Climbing perch
Fish with lungs and gills that can breathe on land for six days can spell 'disaster' for wildlife in Australia.Getty Images

Scientists have warned that a bizarre fish that can walk out of water and survive on land for nearly six days could result in a "major disaster" for the wildlife.

The climbing perch fish, which is reportedly a native of Papua New Guinea, is a freshwater fish armed with lungs as well as gills and was first found in northern Australia.

The 10-inch walking fish is now being marked off as a possible threat to birds and larger fish.

Researchers at the James Cook University in Queensland, Australia, believe it could spell a "major disaster" for the Australian wildlife.

"They can flex out those gill plates on the side of the head, which means they can actually — with the sharp spines — leverage themselves across land," said Ecologist Nathan Waltham from the James Cook University, reported the Public Radio International (PRI).

"So if you can visualize a water hole that's drying up, conditions becoming unfavorable — and this fish can detect that and decide then to move out of that water. So by using those sharp spines [it can] drag itself out, move across land and find a new water hole to take up refuge."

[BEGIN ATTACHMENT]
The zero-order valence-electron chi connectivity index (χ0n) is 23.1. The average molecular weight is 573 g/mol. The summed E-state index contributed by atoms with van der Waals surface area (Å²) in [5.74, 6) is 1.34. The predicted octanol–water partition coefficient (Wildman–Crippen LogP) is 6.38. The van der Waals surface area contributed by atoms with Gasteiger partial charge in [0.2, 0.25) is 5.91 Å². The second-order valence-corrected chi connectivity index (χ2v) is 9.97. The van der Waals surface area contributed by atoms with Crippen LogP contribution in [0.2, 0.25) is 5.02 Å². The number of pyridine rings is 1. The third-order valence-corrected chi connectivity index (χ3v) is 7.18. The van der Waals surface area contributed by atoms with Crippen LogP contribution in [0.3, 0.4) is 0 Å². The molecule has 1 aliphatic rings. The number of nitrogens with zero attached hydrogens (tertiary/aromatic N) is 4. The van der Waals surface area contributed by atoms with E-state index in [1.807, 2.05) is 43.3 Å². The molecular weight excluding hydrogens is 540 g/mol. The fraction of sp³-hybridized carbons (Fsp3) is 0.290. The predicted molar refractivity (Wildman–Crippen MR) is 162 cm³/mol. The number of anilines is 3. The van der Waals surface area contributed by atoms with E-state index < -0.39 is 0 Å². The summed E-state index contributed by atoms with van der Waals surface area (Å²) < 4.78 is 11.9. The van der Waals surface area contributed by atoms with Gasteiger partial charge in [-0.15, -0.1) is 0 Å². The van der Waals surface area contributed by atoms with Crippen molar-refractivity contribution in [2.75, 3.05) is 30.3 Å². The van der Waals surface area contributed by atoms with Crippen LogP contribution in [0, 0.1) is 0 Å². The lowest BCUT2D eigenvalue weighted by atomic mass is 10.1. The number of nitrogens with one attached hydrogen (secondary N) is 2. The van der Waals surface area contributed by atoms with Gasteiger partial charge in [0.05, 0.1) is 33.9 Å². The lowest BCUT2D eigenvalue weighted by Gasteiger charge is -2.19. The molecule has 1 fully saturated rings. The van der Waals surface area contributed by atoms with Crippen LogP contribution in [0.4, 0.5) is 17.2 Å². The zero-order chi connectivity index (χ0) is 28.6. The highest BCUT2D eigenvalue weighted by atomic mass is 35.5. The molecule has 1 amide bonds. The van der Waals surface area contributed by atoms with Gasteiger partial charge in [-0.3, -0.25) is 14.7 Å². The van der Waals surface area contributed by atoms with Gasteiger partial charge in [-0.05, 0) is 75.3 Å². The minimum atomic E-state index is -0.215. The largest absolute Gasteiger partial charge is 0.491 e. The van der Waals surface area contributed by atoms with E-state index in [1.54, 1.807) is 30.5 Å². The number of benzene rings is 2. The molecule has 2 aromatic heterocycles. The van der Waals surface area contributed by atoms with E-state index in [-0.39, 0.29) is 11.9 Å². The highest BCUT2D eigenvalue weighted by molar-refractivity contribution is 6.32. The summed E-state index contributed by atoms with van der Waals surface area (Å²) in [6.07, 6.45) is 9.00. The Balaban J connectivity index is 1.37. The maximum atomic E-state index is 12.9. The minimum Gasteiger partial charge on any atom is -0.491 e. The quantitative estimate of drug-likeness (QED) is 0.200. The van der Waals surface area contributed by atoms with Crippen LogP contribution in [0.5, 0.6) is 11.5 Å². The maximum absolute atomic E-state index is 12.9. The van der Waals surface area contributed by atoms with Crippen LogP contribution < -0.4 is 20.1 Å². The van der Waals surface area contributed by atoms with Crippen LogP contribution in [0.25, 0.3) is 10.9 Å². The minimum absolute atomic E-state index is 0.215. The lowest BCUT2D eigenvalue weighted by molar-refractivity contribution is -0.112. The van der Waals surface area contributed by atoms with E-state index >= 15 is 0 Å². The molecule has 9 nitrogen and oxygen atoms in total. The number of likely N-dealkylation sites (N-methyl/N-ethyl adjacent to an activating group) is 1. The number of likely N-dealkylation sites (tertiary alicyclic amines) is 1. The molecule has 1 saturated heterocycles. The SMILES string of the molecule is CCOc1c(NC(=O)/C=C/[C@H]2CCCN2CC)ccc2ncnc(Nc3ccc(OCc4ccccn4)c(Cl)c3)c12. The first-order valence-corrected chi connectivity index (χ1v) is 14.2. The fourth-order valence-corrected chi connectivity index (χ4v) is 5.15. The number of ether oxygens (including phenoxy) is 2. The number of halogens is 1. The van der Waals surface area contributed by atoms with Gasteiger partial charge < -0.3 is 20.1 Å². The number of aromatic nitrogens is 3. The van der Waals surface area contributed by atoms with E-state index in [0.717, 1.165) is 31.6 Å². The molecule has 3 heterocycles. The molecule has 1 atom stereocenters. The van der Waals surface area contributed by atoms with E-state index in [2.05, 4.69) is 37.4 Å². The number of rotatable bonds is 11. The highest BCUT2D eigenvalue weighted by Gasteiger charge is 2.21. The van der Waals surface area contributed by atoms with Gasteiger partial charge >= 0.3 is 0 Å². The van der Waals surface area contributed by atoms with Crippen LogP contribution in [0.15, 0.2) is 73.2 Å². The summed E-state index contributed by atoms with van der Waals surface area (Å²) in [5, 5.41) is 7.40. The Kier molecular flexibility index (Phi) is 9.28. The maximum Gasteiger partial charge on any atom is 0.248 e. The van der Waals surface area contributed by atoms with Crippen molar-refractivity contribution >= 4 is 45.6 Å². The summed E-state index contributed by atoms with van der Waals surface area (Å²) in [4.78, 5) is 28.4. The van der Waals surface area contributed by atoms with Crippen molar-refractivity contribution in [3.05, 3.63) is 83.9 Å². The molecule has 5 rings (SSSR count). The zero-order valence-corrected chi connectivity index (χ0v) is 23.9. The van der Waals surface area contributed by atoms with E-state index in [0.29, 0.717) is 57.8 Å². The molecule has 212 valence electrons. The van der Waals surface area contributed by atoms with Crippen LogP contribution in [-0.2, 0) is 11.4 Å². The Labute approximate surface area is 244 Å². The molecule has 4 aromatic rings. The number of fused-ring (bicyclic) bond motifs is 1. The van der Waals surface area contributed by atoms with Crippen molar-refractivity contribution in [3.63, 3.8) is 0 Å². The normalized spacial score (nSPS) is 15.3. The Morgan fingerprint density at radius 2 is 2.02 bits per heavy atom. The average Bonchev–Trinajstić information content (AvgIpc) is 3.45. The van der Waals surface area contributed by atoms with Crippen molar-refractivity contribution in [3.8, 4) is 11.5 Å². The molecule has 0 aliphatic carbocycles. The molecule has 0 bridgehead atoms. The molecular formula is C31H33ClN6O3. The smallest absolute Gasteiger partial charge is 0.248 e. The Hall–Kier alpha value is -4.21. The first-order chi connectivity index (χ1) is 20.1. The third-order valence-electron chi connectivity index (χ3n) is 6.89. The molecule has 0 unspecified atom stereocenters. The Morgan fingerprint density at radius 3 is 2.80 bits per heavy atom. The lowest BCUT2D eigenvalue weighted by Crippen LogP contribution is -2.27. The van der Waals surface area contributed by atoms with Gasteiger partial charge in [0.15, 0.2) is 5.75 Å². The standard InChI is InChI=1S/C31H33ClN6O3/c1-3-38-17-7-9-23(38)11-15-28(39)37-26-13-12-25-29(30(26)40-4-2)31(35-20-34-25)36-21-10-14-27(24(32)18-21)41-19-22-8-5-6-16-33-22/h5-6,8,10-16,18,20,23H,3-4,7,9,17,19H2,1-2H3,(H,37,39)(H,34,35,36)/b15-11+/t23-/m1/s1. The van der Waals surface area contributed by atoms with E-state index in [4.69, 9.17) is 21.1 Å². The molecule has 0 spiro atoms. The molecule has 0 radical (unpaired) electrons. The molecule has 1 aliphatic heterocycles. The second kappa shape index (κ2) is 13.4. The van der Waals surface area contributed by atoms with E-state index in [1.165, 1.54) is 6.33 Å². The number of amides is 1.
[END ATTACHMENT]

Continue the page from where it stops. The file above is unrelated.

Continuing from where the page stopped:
Waltham says the fish would not pose a threat had it remained in its natural habitat in Papua New Guinea, however since it managed to travel all the way to Australia, the risk remains large to the Australian wildlife.

The fish can reportedly swell up inside the windpipes of larger fish and birds with a risk of choking them.

"If a larger fish or a bird or some other animal tries to eat the climbing perch, its natural defence is to flex and lock in place those gills," said Waltham.

"And in doing that the climbing perch can get caught in the throat and unfortunately in doing that, the animal that's trying to eat the climbing perch is not going to survive."

Scientists are presently monitoring the fish to determine how to prevent it from disrupting the balance of the Australian habitat.